Section 1. Petition for certiorari. — When any tribunal, board or officer exercising judicial or quasi-judicial functions has acted without or in excess of its or his jurisdiction, or with grave abuse of discretion amounting to lack or excess of jurisdiction, and there is no appeal, or any plain, speedy, and adequate remedy in the ordinary course of law, a person aggrieved thereby may file a verified petition in the proper court, alleging the facts with certainty and praying that judgment be rendered annulling or modifying the proceedings of such tribunal, board or officer, and granting such incidental reliefs as law and justice may require.The writ of certiorari is an "extraordinary remedy" that is justified in the "absence of an appeal or any plain» speedy and adequate remedy in the ordinary course of law."31 It may be given due course as long as petitioners allege that they had no appeal or any other efficacious remedy against the appellate court's decision.32chanrobleslaw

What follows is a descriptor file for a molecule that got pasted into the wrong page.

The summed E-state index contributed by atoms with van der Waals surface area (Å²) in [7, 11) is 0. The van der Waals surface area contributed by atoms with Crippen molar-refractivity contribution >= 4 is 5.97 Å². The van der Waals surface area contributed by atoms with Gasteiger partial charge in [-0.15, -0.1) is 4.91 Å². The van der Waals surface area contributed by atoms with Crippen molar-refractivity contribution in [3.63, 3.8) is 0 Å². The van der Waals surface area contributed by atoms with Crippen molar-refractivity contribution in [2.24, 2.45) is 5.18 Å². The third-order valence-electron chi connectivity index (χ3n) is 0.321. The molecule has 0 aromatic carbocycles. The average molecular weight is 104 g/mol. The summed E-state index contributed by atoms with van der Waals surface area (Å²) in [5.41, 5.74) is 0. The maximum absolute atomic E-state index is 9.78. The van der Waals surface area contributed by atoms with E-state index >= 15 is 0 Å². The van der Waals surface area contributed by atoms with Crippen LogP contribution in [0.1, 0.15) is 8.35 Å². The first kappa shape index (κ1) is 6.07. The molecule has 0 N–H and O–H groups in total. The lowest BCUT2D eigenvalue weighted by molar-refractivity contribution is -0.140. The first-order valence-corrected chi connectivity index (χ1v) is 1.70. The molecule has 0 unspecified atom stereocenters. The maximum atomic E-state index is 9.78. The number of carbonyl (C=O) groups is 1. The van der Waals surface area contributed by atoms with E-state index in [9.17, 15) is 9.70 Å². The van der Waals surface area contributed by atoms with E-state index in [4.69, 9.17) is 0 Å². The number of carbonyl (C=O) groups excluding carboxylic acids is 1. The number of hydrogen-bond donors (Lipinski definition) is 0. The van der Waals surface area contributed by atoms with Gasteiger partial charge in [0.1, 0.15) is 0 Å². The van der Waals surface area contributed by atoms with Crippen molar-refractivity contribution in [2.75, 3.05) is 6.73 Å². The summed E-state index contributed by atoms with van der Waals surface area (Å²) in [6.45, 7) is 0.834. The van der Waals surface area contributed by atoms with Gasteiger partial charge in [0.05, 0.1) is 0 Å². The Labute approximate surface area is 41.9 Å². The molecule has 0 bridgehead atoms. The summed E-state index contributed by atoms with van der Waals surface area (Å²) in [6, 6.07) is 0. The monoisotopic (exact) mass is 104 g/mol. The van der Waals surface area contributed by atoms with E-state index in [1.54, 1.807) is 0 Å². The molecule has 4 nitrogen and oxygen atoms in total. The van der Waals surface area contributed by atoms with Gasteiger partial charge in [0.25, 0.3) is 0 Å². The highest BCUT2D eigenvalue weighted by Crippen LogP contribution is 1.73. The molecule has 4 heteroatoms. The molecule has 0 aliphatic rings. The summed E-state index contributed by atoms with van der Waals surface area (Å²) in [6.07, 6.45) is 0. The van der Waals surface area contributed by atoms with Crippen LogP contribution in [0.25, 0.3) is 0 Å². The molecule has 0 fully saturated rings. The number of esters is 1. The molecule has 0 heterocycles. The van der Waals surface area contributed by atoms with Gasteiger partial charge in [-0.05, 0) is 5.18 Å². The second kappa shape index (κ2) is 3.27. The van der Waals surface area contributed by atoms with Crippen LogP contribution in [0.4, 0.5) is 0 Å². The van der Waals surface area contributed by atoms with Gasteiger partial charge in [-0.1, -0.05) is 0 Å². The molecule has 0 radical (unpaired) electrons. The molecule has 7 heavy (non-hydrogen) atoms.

The petition shall be accompanied by a certified true copy of the judgment, order or resolution subject thereof, copies of all pleadings and documents relevant and pertinent thereto, and a sworn certification of non-forum shopping as provided in the third paragraph of section 3, Rule 46.